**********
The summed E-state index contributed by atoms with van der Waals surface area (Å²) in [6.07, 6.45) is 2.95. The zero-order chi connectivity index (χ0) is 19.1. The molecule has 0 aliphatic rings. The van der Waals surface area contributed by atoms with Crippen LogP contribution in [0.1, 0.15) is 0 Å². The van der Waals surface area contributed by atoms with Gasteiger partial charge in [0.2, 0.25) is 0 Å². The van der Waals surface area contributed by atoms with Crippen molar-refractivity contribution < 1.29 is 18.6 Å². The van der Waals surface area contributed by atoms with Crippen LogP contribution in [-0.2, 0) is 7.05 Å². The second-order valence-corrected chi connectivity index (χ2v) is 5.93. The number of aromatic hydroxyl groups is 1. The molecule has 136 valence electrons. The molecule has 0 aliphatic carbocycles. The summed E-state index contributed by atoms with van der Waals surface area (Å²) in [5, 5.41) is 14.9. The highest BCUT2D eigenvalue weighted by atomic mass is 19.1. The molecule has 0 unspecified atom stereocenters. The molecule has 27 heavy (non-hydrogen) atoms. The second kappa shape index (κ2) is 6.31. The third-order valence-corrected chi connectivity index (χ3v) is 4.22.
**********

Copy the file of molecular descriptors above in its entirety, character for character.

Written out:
The summed E-state index contributed by atoms with van der Waals surface area (Å²) in [6.07, 6.45) is 2.95. The zero-order chi connectivity index (χ0) is 19.1. The molecule has 0 aliphatic rings. The van der Waals surface area contributed by atoms with Crippen LogP contribution in [0.1, 0.15) is 0 Å². The van der Waals surface area contributed by atoms with Gasteiger partial charge in [0.2, 0.25) is 0 Å². The van der Waals surface area contributed by atoms with Crippen molar-refractivity contribution < 1.29 is 18.6 Å². The van der Waals surface area contributed by atoms with Crippen LogP contribution in [-0.2, 0) is 7.05 Å². The second-order valence-corrected chi connectivity index (χ2v) is 5.93. The number of aromatic hydroxyl groups is 1. The molecule has 136 valence electrons. The molecule has 0 aliphatic carbocycles. The summed E-state index contributed by atoms with van der Waals surface area (Å²) in [5, 5.41) is 14.9. The highest BCUT2D eigenvalue weighted by atomic mass is 19.1. The molecule has 0 unspecified atom stereocenters. The molecule has 27 heavy (non-hydrogen) atoms. The second kappa shape index (κ2) is 6.31. The third-order valence-corrected chi connectivity index (χ3v) is 4.22.